Underground Sea
Donate
Force of Will
Dark Ritual
Demonic Consultation
Gemstone Mine

This is a very common hand for the deck, with a Demonic Consultation holding the place of one of the components of the Ritual-Necro combo. In this case you play the Sea, and Consult for Necropotence at the end of your opponents turn. On your turn you play the Gemstone and ritual out the Necro, this time with Force back-up.

This example illustrates a key reason why playing 4 Donates is so important. To force the Necro into play you will have to remove one Donate from the game. You will likely have also lost at least one and possibly two Donates in your consult, leaving only 1-2 Donates left with which to win. Add in the potential for your opponent to gain life, forcing you to do the combo a second time, and playing four Donates seems imperative, if you want to fully harness the power of Demonic Consultation.

So, Necro is in play, now what?

Back during the ‘Black Summer’ when Necropotence decks dominated the Type 2 tournament scene, good players discovered the tactic known as ‘overnecroing’. The idea was that rather than just refilling your hand to seven every turn, it was often worth it to pay one or two extra life to draw more than seven cards, and to discard less optimal cards, such as extra land, etc.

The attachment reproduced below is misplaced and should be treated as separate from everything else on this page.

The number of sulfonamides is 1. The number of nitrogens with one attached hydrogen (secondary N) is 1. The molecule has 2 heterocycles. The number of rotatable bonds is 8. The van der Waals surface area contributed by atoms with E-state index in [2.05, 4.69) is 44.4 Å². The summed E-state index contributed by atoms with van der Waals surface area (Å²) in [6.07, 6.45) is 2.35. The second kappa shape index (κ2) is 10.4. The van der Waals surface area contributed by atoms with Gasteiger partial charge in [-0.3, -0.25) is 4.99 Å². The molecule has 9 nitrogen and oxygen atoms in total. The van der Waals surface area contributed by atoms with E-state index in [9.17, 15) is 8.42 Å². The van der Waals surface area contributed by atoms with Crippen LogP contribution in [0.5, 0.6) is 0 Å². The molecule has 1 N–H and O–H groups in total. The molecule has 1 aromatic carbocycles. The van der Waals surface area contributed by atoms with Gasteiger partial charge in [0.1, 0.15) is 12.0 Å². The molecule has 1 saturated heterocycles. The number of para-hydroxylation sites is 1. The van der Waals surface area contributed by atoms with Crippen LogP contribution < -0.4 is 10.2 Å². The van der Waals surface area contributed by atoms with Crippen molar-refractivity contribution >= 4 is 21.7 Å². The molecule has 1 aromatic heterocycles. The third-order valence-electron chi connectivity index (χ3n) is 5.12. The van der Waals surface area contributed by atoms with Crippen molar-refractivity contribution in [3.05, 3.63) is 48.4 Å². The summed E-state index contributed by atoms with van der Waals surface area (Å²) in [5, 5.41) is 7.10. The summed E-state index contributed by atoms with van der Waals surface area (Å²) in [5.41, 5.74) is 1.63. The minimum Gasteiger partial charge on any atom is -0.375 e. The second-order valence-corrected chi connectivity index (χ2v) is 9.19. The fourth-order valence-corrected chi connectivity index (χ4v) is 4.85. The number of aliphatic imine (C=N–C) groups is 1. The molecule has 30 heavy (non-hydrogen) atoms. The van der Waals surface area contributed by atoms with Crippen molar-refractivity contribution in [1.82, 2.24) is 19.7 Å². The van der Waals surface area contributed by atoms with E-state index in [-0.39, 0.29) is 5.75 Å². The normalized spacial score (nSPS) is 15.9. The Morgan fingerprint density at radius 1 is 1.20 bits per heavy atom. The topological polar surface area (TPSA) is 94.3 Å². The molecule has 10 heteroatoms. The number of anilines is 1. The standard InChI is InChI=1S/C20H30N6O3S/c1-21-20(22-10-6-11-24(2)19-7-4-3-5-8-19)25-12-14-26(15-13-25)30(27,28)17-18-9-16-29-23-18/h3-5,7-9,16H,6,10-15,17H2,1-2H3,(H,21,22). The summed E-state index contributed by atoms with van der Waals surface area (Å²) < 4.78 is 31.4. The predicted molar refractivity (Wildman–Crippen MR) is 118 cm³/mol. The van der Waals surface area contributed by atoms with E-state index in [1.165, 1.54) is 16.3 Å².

This ensured that you would have good plays every turn, not just a lot of cards in hand. Trix takes this idea to the extreme, commonly necroing for 8-12 the first time Necro hits play and 20+ following a successfully Illusions.

How much to Necro for depends on your hand, the amount of pressure your opponent has you under, and how much land you have in play. The first question to ask is how many mana sources do I have in play?

If the answer is one or zero (yikes!) you likely won’t be going off next turn. To fit enough mana sources into your hand would mean not having room for a Force and an extra blue card, which you will likely need. Anytime you don’t expect to go off on the next turn, you should necro conservatively, usually drawing two or so cards more than you need to fill your hand. All you will likely do the next turn is play a land and any artifact mana you draw, and if you’re lucky, duress your opponent, hopefully disrupting whatever he has planned for you, be it counterspells, or his own combo. This is Type 1 after all, he could just as easily kill you on his next turn.

If you have two or more mana, you will likely be trying to complete the combo next turn. In this case you must judge what you already have in your hand a little more carefully before making your decision. You will likely want to go for 7 to12 cards. This should hopefully give you another land to play, some more fast mana sources such as dark ritual or artifact sources, a Duress, Force of Will, or Red Blast to get the combo through, and hopefully the combo itself.

If you only draw Illusions or not enough mana to cast and or protect the full combo, you can go off in two stages, casting the Illusions, gaining the life, then drawing up a powerful hand (often spending most, if not all, of your new 20 life points) to protect the Illusions while its on your side, hopefully with at least one more Force. Then on the following turn you can donate the Illusions to your opponent after upkeeping it for one turn.